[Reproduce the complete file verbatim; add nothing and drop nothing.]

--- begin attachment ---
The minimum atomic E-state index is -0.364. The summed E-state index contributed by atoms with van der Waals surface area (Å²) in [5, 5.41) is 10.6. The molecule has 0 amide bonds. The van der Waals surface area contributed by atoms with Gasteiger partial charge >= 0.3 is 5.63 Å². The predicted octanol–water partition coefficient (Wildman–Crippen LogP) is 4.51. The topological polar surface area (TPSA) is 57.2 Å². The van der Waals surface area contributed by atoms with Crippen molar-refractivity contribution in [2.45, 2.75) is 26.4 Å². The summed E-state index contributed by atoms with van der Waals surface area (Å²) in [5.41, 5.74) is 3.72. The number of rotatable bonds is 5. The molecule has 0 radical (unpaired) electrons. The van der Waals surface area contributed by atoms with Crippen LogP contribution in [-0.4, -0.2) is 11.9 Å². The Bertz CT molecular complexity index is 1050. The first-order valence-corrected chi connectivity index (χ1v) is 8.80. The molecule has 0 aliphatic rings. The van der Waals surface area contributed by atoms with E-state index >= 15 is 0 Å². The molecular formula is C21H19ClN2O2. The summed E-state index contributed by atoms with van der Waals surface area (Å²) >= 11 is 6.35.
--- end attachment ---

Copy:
The minimum atomic E-state index is -0.364. The summed E-state index contributed by atoms with van der Waals surface area (Å²) in [5, 5.41) is 10.6. The molecule has 0 amide bonds. The van der Waals surface area contributed by atoms with Gasteiger partial charge >= 0.3 is 5.63 Å². The predicted octanol–water partition coefficient (Wildman–Crippen LogP) is 4.51. The topological polar surface area (TPSA) is 57.2 Å². The van der Waals surface area contributed by atoms with Crippen molar-refractivity contribution in [2.45, 2.75) is 26.4 Å². The summed E-state index contributed by atoms with van der Waals surface area (Å²) in [5.41, 5.74) is 3.72. The number of rotatable bonds is 5. The molecule has 0 radical (unpaired) electrons. The van der Waals surface area contributed by atoms with Crippen LogP contribution in [-0.4, -0.2) is 11.9 Å². The Bertz CT molecular complexity index is 1050. The first-order valence-corrected chi connectivity index (χ1v) is 8.80. The molecule has 0 aliphatic rings. The van der Waals surface area contributed by atoms with E-state index >= 15 is 0 Å². The molecular formula is C21H19ClN2O2. The summed E-state index contributed by atoms with van der Waals surface area (Å²) >= 11 is 6.35.